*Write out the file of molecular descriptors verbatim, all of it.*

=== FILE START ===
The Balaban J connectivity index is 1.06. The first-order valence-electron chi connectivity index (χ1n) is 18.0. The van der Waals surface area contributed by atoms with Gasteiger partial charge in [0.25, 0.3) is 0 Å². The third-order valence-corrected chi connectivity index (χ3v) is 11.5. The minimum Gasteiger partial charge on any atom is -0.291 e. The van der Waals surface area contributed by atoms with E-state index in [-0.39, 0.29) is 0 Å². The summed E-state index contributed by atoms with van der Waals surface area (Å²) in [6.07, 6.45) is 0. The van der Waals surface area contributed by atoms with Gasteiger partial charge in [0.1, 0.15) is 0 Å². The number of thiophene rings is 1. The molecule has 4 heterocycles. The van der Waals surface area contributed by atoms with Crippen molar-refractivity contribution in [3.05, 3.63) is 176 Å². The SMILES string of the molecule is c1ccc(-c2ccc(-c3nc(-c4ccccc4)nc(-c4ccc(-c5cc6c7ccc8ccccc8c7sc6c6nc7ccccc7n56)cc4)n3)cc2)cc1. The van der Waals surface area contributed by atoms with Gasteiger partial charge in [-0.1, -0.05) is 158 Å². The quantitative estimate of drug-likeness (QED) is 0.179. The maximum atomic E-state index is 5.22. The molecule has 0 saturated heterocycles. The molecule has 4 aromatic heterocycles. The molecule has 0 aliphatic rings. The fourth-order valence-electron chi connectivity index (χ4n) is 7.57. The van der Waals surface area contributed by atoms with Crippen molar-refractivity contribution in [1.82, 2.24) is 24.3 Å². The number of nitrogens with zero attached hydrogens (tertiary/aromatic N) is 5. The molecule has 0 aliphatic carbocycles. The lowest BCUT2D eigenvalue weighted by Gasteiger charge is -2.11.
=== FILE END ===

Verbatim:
The Balaban J connectivity index is 1.06. The first-order valence-electron chi connectivity index (χ1n) is 18.0. The van der Waals surface area contributed by atoms with Gasteiger partial charge in [0.25, 0.3) is 0 Å². The third-order valence-corrected chi connectivity index (χ3v) is 11.5. The minimum Gasteiger partial charge on any atom is -0.291 e. The van der Waals surface area contributed by atoms with E-state index in [-0.39, 0.29) is 0 Å². The summed E-state index contributed by atoms with van der Waals surface area (Å²) in [6.07, 6.45) is 0. The van der Waals surface area contributed by atoms with Gasteiger partial charge in [0.1, 0.15) is 0 Å². The number of thiophene rings is 1. The molecule has 4 heterocycles. The van der Waals surface area contributed by atoms with Crippen molar-refractivity contribution in [3.05, 3.63) is 176 Å². The SMILES string of the molecule is c1ccc(-c2ccc(-c3nc(-c4ccccc4)nc(-c4ccc(-c5cc6c7ccc8ccccc8c7sc6c6nc7ccccc7n56)cc4)n3)cc2)cc1. The van der Waals surface area contributed by atoms with Gasteiger partial charge in [-0.1, -0.05) is 158 Å². The quantitative estimate of drug-likeness (QED) is 0.179. The maximum atomic E-state index is 5.22. The molecule has 0 saturated heterocycles. The molecule has 4 aromatic heterocycles. The molecule has 0 aliphatic rings. The fourth-order valence-electron chi connectivity index (χ4n) is 7.57. The van der Waals surface area contributed by atoms with Crippen molar-refractivity contribution in [1.82, 2.24) is 24.3 Å². The number of nitrogens with zero attached hydrogens (tertiary/aromatic N) is 5. The molecule has 0 aliphatic carbocycles. The lowest BCUT2D eigenvalue weighted by Gasteiger charge is -2.11.